Tuesday 18 Jun 2024

‘I love Netherlands and now help Goans settle there’

‘I love Netherlands and now help Goans settle there’

Debbie Fernandes welcoming a group of Goans who arrived in the Netherlands.


For Goans acquiring Portuguese nationality and migrating to Europe, adjusting to a new country is never easy. For those planning to settle in the Netherlands, help is now at hand from a Goan artist who has been working to make Goans feel at home away from home.

Hailing from village of Rangalli in Baradi-Velim, Debbie Fernandes did her B.Sc in Animation and VFX through distance learning and a Bachelor of Fine Arts (painting) at the Goa College of Art.

“Most of my artwork is either on religious themes or based on my life experiences. Some of my prominent artworks are ‘Render’ which was presented at the Kochi Biennial 4th edition of the student category 2021,” said Debbie.

“My artwork is on the main altar piece at the famous Holy Cross at Baradi and I also designed the Stations of the Cross at the Holy Cross in Baradi. Two artworks in my studio at home are the Last Supper in Goan style and Life Experience (self-portrait).”

“But being an artist, I always wanted to travel and experience different cultures. My parents obtained their Portuguese nationality and I got to opt for it as well.”


Interestingly, when Debbie moved out of Goa, she did not proceed to the Netherlands.

“When I decided to migrate to Europe, I had considered two countries, Ireland and Netherlands, but somehow, I landed up in Ireland. I had a good experience with the Irish community as I volunteered as an art instructor in one community centre and the church helped me get into it. But I had a bad experience with a Goan woman,” recalled Debbie.

An opportunity came her way when Debbie got an internship to work for an artist in the Netherlands.

“I had planned to move to the Netherlands and contacted my school friend who was already working there. She helped me get a job and accommodation in the Netherlands, but unfortunately, I couldn’t pursue the internship as it was far away from my location. So, I had to give up on it and I continued with my work in the Netherlands,” said Debbie.

Her stroke of luck came not in Ireland or the Netherlands, but in Goa itself. While on a holiday in Goa, Debbie received a post regarding a job opportunity in the Netherlands. She got in touch with a representative of a company who was based in Goa and interviewed for the job.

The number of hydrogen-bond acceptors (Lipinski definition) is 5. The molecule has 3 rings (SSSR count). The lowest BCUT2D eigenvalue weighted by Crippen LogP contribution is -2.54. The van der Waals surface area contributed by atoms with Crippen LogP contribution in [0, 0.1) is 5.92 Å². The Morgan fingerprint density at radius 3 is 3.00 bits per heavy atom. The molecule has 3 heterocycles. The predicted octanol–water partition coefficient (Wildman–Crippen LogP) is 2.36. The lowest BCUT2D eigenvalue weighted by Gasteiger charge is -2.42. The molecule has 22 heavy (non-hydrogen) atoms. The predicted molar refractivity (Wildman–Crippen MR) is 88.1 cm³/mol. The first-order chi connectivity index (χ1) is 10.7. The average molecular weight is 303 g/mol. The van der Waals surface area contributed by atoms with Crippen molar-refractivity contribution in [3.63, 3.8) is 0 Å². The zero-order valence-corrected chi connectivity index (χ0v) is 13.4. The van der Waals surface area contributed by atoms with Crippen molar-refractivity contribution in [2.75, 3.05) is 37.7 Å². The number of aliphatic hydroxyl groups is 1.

“But when I met the CEO of the company in Goa, that’s when everything changed and they offered me a new role in the Netherlands,” said Debbie.


Debbie was assigned the responsibility to connect with the Goan community and to help Goans arriving in the Netherlands to integrate in the country.

“I’m currently working as Onboarding Coordinator for Otto Work Force specifically for the Goans. We have a group on Facebook where I get to connect and help our Goan community. When Goans first arrive in the Netherlands, we go to pick them up from the airport and get them to the accommodation location,” said Debbie, who is presently located in Limburg, a region in the southern part of Netherlands.

“We then help them with their BSN number and to open a bank account, as well as other applications necessary in the Netherlands. In addition, we get their health insurance done, register their address in the municipality, provide Dutch culture training, cycle lessons and information on traffic rules and regulations.”

Debbie has also reached out to other Goans in the Netherlands in need of information on accommodation and other facilities.

“If I know something which will be useful to our fellow Goans, I just post it on our ‘Goans in Netherlands’ Facebook page. For example, I found out a church which has an English Mass and shared these details with the Goans, since most Masses in the Netherlands are celebrated in Dutch.”

When asked if knowledge of Dutch is essential to work and live in the Netherlands, Debbie replied: “English is widely spoken in the Netherlands. Since Dutch is the main language, all basic instructions are in Dutch, but we do have options for other languages as well. One can work and live in the Netherlands without being proficient in Dutch. But if you know Dutch, it’s an advantage.”

To those Goans with Portuguese nationalities who are planning to migrate to the Netherlands, Debbie said the Netherlands is very nice place to work and live.

“If you live in harmony with the Dutch people and their culture, Goans can have a nice and balanced life in the Netherlands,” Debbie added.

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